More recently, PWGSC has developed a national information management system for the collection and reporting of building related data. PWGSC’s Real Property Management System replaces a previous, outdated system and enables PWGSC to demonstrate due diligence and compliance with legislative reporting requirements, with respect to the environmental legislation and federal government environmental policy under which it operates.

The Real Property Management System facilitates the collection of Asbestos related data and the retention of Asbestos Management Plans. The Asbestos Management module within Real Property Management System was implemented in July 2007. This module is currently being populated with information that resides with regional PWGSC Asbestos Coordinators, and/or buildings for which the Asbestos Management Plans were prepared.

QUESTION 11: What is Canada’s position with respect to listing asbestos at the upcoming Rotterdam Convention in 2008?

Canada joined with all parties in deciding to defer consideration of the listing of chrysotile until the fourth Conference of the Parties (COP4) in October 2008. Canada is reviewing this issue as part of its preparations for COP4.

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Minister's Response: Health Canada

16 April 2008

Mr. David Berliner
2 - 56 Albany Street
Toronto, Ontario M5R 3C3

Dear Mr. Berliner:

This is in response to your environmental petition no. 226 of December 18, 2007, addressed to Mr. Ronald Thompson, the Interim Commissioner of the Environment and Sustainable Development (CESD).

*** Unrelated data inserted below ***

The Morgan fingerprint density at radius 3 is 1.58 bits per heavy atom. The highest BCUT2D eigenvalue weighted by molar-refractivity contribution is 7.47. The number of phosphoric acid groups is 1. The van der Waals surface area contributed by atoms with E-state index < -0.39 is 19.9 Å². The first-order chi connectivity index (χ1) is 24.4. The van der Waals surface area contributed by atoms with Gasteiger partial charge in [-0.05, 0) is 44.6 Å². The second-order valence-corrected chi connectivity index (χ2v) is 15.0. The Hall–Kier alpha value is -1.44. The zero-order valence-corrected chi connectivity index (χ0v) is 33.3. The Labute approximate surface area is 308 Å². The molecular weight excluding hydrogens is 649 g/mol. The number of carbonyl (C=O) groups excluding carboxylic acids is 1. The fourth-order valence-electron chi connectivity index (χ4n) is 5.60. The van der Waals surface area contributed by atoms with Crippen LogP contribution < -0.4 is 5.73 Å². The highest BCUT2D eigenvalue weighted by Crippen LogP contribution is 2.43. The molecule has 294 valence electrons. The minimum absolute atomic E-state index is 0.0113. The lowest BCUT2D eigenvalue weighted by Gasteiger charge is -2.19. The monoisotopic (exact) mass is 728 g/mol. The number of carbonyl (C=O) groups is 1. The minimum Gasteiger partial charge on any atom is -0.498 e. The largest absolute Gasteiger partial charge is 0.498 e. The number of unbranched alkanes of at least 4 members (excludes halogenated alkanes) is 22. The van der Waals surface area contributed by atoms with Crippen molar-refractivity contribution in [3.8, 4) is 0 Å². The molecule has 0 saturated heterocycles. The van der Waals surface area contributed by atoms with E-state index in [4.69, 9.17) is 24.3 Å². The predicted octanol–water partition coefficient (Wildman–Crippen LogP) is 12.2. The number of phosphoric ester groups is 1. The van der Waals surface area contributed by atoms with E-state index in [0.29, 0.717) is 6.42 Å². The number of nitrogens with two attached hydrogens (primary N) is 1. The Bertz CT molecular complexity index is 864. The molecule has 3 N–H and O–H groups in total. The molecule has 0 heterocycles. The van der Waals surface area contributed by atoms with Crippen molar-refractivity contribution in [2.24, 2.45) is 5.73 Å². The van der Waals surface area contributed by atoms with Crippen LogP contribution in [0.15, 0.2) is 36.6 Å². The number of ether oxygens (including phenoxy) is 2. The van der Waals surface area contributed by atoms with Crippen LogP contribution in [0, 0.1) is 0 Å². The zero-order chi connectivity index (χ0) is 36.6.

In your petition you raised concerns about chrysotile asbestos.

Due to the nature of the questions being raised in the petition, Health Canada has collaborated with the other departments involved to prepare a joint response. My colleague, the Honourable Maxime Bernier, Minister of Foreign Affairs, will be providing you with the Government of Canada response to the petition. This response has been reviewed by my officials, who are in concurrence with its conclusions.

I appreciate your interest in this important matter, and I hope that you will find the information useful.

Yours sincerely,

[Original signed by Tony Clement, Minister of Health and the Minister for the Federal Economic Development Initiative for Northern Ontario]

Tony Clement

c.c.: Mr. Ronald C. Thompson, Interim CESD
The Honourable Jean-Pierre Blackburn, P.C., M.P., Minister of Labour
The Honourable David Emerson, P.C., M.P., Minister of International Trade
The Honourable Gary Lunn, P.C., M.P., Minister of Natural Resources
The Honourable John Baird, P.C., M.P., Minister of the Environment
The Honourable Monte Solberg, P.C., M.P., Minister of Human Resources
and Social Development
The Honourable Maxime Bernier, P.C., M.P., Minister of Foreign Affairs 
The Honourable Michael Fortier, P.C., Senator, Minister of Public Works and
Government Services

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Minister's Response: Natural Resources Canada

25 March 2008

Mr. David Berliner
56 Albany Street, #2
Toronto, Ontario
M5R 3C3

Dear Mr. Berliner:

I am pleased to respond to your Environmental Petition no. 226 addressed to the Commissioner of the Environment and Sustainable Development, concerning follow-up to Petition 179 relating to chrysotile asbestos.

The departments of Foreign Affairs, Labour, Health, International Trade, the Environment, Human Resources and Social Development, Public Works and Government Services, and Natural Resources Canada have coordinated their efforts in preparing the government's response. In the interest of avoiding sending you duplicate responses, my colleague the Honourable Maxime Bernier, Minister of Foreign Affairs, will be sending you the joint response.